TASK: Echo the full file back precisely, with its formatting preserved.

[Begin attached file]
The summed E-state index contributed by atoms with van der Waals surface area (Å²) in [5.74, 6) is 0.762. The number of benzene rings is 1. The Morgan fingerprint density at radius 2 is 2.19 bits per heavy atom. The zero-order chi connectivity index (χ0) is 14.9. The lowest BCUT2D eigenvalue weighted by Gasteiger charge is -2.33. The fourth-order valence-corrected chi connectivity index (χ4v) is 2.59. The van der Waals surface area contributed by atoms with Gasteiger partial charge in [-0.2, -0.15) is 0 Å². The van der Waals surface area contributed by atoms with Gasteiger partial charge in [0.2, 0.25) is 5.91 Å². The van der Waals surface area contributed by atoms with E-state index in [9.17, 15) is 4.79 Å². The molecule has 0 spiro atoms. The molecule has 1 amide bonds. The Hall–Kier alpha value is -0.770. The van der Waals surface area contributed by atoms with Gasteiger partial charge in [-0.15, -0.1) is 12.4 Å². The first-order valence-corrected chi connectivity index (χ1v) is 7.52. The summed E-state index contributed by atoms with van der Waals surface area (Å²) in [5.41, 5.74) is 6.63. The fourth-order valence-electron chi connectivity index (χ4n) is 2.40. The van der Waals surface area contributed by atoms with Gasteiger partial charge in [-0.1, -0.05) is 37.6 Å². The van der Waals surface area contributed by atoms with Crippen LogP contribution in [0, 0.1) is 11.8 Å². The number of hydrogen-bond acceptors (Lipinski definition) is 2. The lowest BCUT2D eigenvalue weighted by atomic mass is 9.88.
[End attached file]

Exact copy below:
The summed E-state index contributed by atoms with van der Waals surface area (Å²) in [5.74, 6) is 0.762. The number of benzene rings is 1. The Morgan fingerprint density at radius 2 is 2.19 bits per heavy atom. The zero-order chi connectivity index (χ0) is 14.9. The lowest BCUT2D eigenvalue weighted by Gasteiger charge is -2.33. The fourth-order valence-corrected chi connectivity index (χ4v) is 2.59. The van der Waals surface area contributed by atoms with Gasteiger partial charge in [-0.2, -0.15) is 0 Å². The van der Waals surface area contributed by atoms with Gasteiger partial charge in [0.2, 0.25) is 5.91 Å². The van der Waals surface area contributed by atoms with E-state index in [9.17, 15) is 4.79 Å². The molecule has 0 spiro atoms. The molecule has 1 amide bonds. The Hall–Kier alpha value is -0.770. The van der Waals surface area contributed by atoms with Gasteiger partial charge in [-0.15, -0.1) is 12.4 Å². The first-order valence-corrected chi connectivity index (χ1v) is 7.52. The summed E-state index contributed by atoms with van der Waals surface area (Å²) in [5.41, 5.74) is 6.63. The fourth-order valence-electron chi connectivity index (χ4n) is 2.40. The van der Waals surface area contributed by atoms with Gasteiger partial charge in [-0.1, -0.05) is 37.6 Å². The van der Waals surface area contributed by atoms with Crippen LogP contribution in [0, 0.1) is 11.8 Å². The number of hydrogen-bond acceptors (Lipinski definition) is 2. The lowest BCUT2D eigenvalue weighted by atomic mass is 9.88.